Whew. School has officially started, and I mean started. There’s no time to get acclimated to the crazy pace again as a 2L…one day you’re on vacation, and the next you have 40 pages of reading due yesterday. And it’s hard, after a summer spent digging deep into substantive law on the issues that interest you, to go back to the casebooks and professors who get their kicks by hiding the ball from bored law students. I want to be doing the real work already/again. Fortunately, as a student leader, the work is there to be done!
Before I go any further, I’d like to share some news: I, Erin Simonitch, will be your new resident student blogger. Yes, summer’s over and I’m still around–there’s no getting rid of me! Actually, the fabulous Julie is off to save the world and has graciously passed the Repo Repro torch to me. I am honored and thrilled to contribute to the web presence of an organization to which I’m so strongly committed and I hope I can live up to Julie’s legacy of smart, timely commentary on reproductive justice issues.
On to the really exciting stuff, right? Prior to school hitting me with the force of a speeding steam roller, I was fortunate enough to attend the LSRJ Leadership Institute in Atlanta. What an inspiration it was to spend time with my fellow LSRJ leaders from law schools across the country! If anything gives me hope for the future, for a progressive nation in which people’s reproductive health, lives, and choices are valued, raised up, and tirelessly defended, it is the positive energy for the movement and sense of shared community I felt among these dynamic women and men. A heady brew, and I drank of it deeply.
I talked to quite a few folks at the Institute who were starting up chapters from scratch, many of them in staunchly conservative areas. Their determination and boldness impressed me–I’ve got it easy in a social justice-focused, ultra-progressive law school. They are heroic. But the beauty of LSRJ is that it is a truly non-partisan organization that has the capacity to reach past the false political boundaries of the “pro-life v. pro-choice” debate.
In fact, one of the things that struck me in my conversations throughout the weekend of the Leadership Institute was that while we all shared a mission, our perspectives, our backgrounds, and our personal entry points into the work varied widely. Although the workshops and presenters were all fascinating and extremely useful to a baby organizer like myself, my favorite episode of the weekend occurred after hours in the hotel bar. While many Institute attendees were drifting off to bed, a few of us remained awake, absorbed in an intense and passionate discussion of parental rights, education, and home birthing.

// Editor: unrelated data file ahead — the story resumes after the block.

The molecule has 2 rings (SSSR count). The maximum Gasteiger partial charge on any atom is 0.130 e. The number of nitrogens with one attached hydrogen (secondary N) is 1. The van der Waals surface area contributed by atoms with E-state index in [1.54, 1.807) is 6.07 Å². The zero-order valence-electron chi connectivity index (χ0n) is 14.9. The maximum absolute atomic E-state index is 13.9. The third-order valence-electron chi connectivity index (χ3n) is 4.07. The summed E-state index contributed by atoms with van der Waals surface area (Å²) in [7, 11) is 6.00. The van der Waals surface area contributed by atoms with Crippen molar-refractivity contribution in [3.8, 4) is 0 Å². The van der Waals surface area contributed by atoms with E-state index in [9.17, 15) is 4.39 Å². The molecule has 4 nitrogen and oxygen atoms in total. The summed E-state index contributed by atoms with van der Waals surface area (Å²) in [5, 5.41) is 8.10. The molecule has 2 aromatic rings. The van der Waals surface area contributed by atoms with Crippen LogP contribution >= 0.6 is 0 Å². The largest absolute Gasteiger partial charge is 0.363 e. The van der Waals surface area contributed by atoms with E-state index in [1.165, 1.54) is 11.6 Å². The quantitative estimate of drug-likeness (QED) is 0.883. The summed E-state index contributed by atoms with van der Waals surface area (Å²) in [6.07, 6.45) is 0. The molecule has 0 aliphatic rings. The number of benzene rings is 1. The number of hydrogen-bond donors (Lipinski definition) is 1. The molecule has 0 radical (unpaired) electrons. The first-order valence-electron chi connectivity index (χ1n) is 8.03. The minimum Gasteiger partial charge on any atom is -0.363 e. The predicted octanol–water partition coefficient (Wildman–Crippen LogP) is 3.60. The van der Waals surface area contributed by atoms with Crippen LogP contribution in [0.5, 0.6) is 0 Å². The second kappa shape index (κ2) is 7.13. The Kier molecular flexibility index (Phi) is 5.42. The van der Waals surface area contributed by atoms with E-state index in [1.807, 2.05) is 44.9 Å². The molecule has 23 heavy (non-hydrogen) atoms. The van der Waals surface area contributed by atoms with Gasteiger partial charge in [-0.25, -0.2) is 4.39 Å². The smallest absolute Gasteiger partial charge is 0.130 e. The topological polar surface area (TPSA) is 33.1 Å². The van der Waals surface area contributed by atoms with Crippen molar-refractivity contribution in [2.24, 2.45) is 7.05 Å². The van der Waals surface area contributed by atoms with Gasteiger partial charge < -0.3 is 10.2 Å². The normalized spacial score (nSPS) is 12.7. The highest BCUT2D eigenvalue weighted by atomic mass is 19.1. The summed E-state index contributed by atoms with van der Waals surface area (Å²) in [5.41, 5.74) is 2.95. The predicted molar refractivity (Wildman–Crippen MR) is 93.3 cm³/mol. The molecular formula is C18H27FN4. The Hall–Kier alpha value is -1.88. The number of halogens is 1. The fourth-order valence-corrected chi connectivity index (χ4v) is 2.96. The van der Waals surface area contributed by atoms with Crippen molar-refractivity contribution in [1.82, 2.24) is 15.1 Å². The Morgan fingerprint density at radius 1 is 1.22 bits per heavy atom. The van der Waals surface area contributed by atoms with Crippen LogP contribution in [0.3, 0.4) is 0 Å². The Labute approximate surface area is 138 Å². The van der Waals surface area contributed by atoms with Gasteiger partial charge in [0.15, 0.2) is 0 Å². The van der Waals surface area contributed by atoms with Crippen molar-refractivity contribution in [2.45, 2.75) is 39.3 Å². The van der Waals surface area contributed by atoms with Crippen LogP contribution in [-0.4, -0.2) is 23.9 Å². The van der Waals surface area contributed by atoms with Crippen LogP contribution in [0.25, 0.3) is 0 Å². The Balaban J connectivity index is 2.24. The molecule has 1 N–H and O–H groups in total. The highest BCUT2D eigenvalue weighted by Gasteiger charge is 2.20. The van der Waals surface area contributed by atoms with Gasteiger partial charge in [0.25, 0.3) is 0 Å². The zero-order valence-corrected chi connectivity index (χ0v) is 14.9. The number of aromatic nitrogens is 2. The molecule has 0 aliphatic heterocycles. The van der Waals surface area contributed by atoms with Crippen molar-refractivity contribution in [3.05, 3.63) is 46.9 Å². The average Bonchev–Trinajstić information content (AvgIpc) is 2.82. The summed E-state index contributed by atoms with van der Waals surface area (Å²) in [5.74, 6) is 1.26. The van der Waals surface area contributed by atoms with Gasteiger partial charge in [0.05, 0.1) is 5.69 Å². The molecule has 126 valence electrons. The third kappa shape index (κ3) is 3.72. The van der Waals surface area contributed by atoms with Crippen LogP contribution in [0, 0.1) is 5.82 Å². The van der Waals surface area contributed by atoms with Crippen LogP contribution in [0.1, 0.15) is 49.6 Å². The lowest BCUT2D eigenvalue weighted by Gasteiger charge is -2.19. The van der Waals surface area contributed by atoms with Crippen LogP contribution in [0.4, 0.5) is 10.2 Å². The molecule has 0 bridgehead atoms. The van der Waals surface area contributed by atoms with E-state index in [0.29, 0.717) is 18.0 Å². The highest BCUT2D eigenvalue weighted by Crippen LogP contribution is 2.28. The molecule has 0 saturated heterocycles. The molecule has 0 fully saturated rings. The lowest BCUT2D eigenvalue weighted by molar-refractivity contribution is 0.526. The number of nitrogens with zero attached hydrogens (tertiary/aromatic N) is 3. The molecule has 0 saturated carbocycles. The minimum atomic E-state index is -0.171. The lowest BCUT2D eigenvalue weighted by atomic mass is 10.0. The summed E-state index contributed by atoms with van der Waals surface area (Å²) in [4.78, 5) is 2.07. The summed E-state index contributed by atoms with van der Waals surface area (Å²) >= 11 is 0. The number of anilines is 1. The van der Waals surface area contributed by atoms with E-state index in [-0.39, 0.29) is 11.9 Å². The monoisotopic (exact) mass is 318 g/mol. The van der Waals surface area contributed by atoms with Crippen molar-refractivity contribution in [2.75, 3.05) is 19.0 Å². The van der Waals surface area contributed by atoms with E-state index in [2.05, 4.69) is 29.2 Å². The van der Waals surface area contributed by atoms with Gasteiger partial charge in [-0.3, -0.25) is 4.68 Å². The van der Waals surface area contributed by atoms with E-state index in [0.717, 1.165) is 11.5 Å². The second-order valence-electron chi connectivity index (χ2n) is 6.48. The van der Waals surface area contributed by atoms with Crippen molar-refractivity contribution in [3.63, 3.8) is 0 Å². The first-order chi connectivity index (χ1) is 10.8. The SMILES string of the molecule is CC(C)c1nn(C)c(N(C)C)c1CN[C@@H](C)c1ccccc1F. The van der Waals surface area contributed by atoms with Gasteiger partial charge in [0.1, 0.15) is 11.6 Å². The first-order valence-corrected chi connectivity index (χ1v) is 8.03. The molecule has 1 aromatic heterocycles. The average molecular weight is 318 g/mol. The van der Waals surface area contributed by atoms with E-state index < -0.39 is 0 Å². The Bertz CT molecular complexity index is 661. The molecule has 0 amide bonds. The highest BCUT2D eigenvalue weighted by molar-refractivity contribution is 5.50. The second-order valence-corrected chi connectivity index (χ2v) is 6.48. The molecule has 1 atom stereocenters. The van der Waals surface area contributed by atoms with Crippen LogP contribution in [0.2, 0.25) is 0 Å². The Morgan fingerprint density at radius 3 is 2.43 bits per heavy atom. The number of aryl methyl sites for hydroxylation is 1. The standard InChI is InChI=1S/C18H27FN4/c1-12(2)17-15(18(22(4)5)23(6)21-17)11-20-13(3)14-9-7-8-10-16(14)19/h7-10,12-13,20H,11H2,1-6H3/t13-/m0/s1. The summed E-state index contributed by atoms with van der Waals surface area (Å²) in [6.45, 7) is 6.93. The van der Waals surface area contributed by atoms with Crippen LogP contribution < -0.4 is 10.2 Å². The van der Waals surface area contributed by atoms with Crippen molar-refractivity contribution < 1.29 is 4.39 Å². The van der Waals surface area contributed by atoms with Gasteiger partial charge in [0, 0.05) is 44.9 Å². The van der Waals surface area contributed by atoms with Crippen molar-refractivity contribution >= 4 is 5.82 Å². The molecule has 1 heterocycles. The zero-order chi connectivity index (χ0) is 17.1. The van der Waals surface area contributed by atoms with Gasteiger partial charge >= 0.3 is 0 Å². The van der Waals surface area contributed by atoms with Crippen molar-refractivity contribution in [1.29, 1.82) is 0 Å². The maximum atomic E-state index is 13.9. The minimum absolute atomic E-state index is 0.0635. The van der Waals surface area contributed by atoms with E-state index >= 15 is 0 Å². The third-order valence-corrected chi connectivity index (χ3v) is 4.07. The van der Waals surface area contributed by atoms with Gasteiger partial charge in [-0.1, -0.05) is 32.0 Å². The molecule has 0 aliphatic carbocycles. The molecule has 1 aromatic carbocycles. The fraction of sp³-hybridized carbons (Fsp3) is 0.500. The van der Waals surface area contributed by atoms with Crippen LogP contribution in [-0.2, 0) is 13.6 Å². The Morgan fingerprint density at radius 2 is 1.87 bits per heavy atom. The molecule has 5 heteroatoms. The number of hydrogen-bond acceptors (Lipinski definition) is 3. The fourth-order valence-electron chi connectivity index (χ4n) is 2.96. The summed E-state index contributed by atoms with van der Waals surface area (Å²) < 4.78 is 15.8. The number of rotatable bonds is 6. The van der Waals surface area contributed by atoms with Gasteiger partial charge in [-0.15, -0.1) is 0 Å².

The viewpoints expressed varied as we debated whether science education should be mandatory for all children, and how that might conflict with the right to parent as we choose and with minority groups’ interests in preserving culture against assimilating pressures. This topic dovetailed with that of choosing midwives or home birth over hospital births and the potential liability for mothers making decisions that garner disapproval from a majority in our society. Despite some strong differences of opinion, everyone stayed respectful and listened to one another–and in my case at least, learned a great deal and had my eyes opened further to the issues facing mothers. The parental rights activist among us had actually moved to another state to have her child in the way she chose, without interference from industrialized medicine. It was this freedom that took precedence for her and motivated her commitment to reproductive justice, reminding me once again how important LSRJ’s expansive perspective is in energizing our movement. Lisa is one of the activists starting up a new chapter in the South, and I think that she and her fellow leaders–who represent a range of RJ perspectives–are going to accomplish great things.
Today, facilitating my first general meeting and sharing my understanding of the reproductive justice framework with incoming 1Ls, I remembered that conversation along with many others from the Institute and my summer at the National Office. Once again, I felt the fire of inspiration spark back at me from my peers as we talked about registering voters, volunteering as clinic escorts, protecting access to contraception, and raising money for safe birthing kits to go to refugee women. As the meeting wound down, one of the new members spoke up. “I think everyone at King Hall should be in this room right now,” she said, and (naturally!) I couldn’t agree more. In a community devoted to justice, everyone should be at the RJ table.
Right now, I’m just praying that as a student leader, I can fuel the fire I felt in that room today and pass on the energy, knowledge, and perspective I gained at the Leadership Institute two weeks ago. But I know that I have a fantastic board and some great future leaders in the Class of 2011; I’m not bearing the torch alone. And I think, in fact I’ve got this deep down feeling, that it’s going to be an amazing year for LSRJ–not just within my own chapter, but across the country.
Because I’ve met our movement, and we kick some major booty, y’all.